Boycotting Israel would constrain forces for peace

August 16, 2002

The academic boycott of Israel was a one-week wonder for most of the national media. Once it had become clear that other journals and institutions were not going to follow Mona Baker's lead in sacking individuals from their posts, the headlines receded. Dr Baker had gone well beyond the terms of the original proposal for a boycott in removing Gideon Toury and Miriam Schlesinger from the editorial boards of her two journals, and the level of public criticism she endured discouraged any others who might have followed suit.

A flurry of activity this week in the Common Room section of The THES website demonstrates that the boycott is far from dead, however, and that feelings are still running high on both sides. Some have argued in the debate that the angry response to Dr Baker's sackings was orchestrated, representing a greater threat to free speech than the action itself, while others see the bombing of the Hebrew University as final proof that an academic boycott is neither justified nor proportionate.

Dr Baker's particular interpretation of the boycott is a matter for Umist's internal inquiry. But the original call to cut off contact with Israeli institutions remains a live issue, which is certain to reverberate around campuses as the conflict continues. Supporters of the boycott stress that the action is not aimed at individuals but at institutions of the state of Israel. Yet, as another contributor to our debate has argued, an effective institutional boycott will inevitably impact on the individuals who work there - many of whom are active forces for peace. Academic critics of Israeli actions in the West Bank are naturally frustrated and tempted by the symbolic act of a boycott. Raja Shehadeh, who is in the thick of the action, makes a powerful case for academic sanctions. But a boycott is indiscriminate and flies in the face of the freedoms it seeks to champion. The 13,000 academics who have signed an anti-boycott protest show that it is not just the "rightwing press" who have qualms about it.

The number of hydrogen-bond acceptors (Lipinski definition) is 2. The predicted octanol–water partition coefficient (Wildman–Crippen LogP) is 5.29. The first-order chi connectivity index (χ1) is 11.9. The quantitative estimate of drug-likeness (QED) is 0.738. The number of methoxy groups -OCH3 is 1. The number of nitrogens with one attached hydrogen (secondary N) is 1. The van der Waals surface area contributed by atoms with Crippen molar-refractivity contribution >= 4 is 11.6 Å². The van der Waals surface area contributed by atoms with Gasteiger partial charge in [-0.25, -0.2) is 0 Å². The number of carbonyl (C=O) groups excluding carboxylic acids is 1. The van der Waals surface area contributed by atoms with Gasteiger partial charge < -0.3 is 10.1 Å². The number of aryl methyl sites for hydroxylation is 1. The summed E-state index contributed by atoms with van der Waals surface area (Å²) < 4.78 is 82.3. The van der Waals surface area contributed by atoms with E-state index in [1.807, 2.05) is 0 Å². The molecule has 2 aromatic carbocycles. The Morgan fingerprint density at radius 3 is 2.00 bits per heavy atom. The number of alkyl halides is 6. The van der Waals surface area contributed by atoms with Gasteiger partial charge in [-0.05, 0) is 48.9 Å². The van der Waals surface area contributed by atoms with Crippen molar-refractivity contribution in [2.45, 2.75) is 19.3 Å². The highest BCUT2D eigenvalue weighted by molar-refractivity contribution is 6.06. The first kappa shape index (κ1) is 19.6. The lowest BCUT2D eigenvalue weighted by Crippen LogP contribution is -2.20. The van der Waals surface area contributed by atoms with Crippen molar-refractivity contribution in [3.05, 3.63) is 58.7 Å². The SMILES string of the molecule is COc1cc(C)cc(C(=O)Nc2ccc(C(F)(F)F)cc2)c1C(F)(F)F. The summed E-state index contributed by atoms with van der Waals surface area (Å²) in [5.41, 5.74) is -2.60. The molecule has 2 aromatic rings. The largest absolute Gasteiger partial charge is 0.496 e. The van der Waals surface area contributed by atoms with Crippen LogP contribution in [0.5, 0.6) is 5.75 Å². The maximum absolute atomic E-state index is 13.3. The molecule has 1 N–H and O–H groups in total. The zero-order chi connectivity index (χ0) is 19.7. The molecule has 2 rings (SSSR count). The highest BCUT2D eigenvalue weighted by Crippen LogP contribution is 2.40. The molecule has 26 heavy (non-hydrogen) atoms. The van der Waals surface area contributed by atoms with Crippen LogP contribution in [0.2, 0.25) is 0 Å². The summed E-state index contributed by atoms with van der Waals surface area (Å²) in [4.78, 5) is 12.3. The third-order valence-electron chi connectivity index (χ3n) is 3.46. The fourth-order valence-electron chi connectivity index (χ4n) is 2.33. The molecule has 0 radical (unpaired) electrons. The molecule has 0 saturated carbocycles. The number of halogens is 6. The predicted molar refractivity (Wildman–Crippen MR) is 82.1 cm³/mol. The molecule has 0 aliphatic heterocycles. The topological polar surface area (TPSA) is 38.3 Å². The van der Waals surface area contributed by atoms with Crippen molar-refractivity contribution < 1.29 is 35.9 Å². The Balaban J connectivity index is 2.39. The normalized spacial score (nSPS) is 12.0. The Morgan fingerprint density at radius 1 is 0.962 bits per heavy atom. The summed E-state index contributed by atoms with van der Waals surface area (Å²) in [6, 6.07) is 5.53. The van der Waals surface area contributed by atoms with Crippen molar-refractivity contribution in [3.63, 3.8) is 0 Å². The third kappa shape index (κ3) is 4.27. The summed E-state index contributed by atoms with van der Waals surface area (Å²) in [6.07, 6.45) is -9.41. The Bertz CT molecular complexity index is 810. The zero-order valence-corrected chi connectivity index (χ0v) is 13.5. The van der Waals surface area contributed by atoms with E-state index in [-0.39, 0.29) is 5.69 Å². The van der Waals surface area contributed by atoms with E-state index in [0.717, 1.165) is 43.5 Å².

Join the THES Common room debate on an academic boycott of Israel here .

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